In Lent, there is an opportunity to dust off the soul, declutter the spirit. There is dignity in doing the spring cleaning of our very being. We live in a society that values independence. We often do our core work behind closed doors, alone, but it need not be so. The psalmist highly acknowledges that we desperately need God. If are still and open and willing, God can cleanse our hearts and offer us renewal. The pleading of the psalm is intimate. To create a clean heart, God gets a good look at the dirt piling up in the corners.
Being human is humbling. We make mistakes. We hurt one another. We hurt God. The spiritual practice of praying the Psalms reminds us that there is newness every day. We can take a deep breath and inhale new life, new opportunity, a fresh start, little resurrections. Some days it will feel like we are wallowing in the pain of our crushed bones. Other days we will smile, remembering that crushed bones can still rejoice. If we try on the willing spirit of the psalmist, joy is ours for the taking.
Pleading “Do not cast me from your presence” and “Do not take your holy spirit from me” names the fact that God is here. We are filled with the Spirit. We belong. These truths, profound in their simplicity, are often muted and obscured by our fast and full lives. We forget and think we’re alone. We put our heads down and go through the motions of our lives. Dwelling consciously in God’s presence—awake to the wonder of this moment, with an open spirit—is what allows God the space to fill us, enliven us, and restore us.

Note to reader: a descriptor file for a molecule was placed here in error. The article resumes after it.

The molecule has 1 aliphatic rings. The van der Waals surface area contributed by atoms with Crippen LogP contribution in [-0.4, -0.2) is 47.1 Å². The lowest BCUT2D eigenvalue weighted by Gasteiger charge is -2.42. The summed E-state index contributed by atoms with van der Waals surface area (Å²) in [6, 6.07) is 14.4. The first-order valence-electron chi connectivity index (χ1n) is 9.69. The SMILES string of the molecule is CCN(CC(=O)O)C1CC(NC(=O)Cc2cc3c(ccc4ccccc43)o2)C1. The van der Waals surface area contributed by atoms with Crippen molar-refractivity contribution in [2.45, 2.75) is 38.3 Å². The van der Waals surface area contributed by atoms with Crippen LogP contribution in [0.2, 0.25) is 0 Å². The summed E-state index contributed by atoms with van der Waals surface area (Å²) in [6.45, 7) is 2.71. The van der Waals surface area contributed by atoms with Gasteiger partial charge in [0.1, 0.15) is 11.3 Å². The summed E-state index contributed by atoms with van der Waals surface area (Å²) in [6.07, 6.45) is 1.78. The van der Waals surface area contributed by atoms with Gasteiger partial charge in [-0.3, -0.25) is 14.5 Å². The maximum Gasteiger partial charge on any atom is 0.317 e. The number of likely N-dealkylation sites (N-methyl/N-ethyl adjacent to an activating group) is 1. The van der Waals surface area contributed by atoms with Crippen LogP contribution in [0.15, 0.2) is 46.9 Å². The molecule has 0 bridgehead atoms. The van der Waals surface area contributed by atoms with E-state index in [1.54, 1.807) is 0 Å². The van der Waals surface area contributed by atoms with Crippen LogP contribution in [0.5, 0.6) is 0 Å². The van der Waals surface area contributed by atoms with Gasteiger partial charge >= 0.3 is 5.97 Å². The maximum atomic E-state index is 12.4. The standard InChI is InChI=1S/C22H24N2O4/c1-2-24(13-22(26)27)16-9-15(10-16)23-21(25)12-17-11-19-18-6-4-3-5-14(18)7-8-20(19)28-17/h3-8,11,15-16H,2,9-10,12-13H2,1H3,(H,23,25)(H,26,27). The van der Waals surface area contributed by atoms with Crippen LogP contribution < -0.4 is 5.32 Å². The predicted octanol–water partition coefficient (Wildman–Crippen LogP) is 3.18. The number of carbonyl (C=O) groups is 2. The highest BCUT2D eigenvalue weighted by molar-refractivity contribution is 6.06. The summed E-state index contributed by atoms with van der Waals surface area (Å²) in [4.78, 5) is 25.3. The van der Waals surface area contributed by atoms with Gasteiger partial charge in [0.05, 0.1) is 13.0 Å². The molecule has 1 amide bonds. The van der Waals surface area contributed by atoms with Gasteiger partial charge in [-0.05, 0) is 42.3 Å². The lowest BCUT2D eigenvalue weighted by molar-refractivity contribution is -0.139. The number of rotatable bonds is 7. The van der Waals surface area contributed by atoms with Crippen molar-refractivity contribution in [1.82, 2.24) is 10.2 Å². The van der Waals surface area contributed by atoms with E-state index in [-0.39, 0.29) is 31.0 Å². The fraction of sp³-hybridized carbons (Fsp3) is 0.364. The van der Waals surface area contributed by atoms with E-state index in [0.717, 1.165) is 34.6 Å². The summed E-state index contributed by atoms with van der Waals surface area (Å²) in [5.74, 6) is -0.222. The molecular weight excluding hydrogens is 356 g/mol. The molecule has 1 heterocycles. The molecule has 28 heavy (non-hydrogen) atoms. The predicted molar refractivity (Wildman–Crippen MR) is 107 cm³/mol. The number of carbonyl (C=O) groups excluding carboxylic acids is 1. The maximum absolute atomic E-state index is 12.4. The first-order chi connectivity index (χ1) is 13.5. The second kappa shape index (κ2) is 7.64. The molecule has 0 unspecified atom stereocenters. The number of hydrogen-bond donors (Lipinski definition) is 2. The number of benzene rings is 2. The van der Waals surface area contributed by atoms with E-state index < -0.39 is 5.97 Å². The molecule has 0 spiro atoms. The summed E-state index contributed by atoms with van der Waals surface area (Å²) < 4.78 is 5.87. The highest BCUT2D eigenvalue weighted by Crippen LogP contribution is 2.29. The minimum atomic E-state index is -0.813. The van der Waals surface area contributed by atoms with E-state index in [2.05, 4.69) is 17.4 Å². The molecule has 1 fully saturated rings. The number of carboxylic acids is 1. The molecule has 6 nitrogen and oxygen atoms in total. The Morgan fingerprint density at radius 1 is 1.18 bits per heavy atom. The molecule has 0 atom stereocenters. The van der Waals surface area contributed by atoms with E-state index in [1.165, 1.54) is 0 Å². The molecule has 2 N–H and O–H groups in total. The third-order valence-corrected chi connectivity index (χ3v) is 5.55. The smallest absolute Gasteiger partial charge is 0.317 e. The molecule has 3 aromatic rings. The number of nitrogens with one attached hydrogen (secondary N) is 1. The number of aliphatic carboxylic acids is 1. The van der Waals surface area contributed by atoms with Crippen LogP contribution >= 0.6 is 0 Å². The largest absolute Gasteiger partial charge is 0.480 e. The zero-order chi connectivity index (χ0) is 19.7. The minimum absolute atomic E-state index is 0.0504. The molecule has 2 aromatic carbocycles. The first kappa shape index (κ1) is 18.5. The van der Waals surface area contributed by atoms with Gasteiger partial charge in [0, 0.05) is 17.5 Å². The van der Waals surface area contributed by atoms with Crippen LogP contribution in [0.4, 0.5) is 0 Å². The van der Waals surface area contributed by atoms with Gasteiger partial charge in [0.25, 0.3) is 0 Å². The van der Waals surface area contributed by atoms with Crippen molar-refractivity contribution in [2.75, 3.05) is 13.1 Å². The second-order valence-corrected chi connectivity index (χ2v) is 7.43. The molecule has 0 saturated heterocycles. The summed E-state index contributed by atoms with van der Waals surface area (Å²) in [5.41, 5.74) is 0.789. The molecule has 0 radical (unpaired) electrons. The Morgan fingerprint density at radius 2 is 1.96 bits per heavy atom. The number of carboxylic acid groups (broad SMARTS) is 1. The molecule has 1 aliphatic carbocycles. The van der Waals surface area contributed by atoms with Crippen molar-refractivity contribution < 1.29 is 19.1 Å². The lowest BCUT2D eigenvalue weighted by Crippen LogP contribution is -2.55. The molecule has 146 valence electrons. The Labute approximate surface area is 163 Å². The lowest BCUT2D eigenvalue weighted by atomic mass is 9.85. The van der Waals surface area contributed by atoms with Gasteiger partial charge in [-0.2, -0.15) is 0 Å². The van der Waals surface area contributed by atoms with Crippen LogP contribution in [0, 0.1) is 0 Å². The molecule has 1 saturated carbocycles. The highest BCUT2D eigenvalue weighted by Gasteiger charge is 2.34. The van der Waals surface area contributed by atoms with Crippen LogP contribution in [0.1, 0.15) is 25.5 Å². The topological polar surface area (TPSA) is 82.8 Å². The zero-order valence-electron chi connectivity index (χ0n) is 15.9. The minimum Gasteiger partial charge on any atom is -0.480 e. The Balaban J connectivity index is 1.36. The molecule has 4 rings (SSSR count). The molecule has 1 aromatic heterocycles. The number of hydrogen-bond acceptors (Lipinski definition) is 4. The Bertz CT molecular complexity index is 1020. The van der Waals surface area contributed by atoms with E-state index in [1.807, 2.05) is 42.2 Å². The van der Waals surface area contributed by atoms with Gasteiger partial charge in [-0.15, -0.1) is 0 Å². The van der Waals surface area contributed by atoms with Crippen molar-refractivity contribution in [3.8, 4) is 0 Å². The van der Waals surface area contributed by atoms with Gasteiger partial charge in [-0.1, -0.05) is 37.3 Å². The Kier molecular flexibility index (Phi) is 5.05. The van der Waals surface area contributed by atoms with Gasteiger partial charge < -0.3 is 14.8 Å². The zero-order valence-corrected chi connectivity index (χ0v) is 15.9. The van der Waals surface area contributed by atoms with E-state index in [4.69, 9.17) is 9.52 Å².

God of renewal, take a feather duster to my being today. I have a willing spirit, and I long for newness. Declutter my soul so that I may bask in your presence and hear the joy and gladness of all that is holy. Amen.
We can maintain outward appearances for only so long. At some point what is in our hearts will come to the surface. God understands this, of course, which is the reason for the promise in Jeremiah. God promises a day when God’s law will no longer be an external standard that we are trying to follow but will be written on our hearts. In the aftermath of his sin with Bathsheba, David cries out in Psalm 51 for God’s forgiveness and a new heart. The New Testament readings begin to focus our minds toward the end of Jesus’ life. God’s transformative work comes at a cost to God through the death of his Son, who suffered in obedience but through his death was glorified.
Read Jeremiah 31:31-34. What are the covenant relationships in your life? How do you fulfill your part of the covenant with God?
Read Psalm 51:1-12. What are the things that clutter your heart, limiting your availability to fully love?
Read Hebrews 5:5-10. When have you offered your prayers “with loud cries and tears” as Jesus did? How does knowing Jesus’ vulnerability impact your life of faith?
Read John 12:20-33. How does this example of the grain of wheat help you to understand Jesus’ crucifixion and death?
Respond by posting a prayer.
I join many of those who will pray for you as you seek to discern what you are called to be at this moment. May God grant you the courage to fulfill that calling. May we all open our eyes and see the misery, open our ears and hear the cries of God’s people, and, like God through the Lord Jesus Christ, be incarnate amongst them.”
View a growing list of resources for the spiritual work of overcoming racism.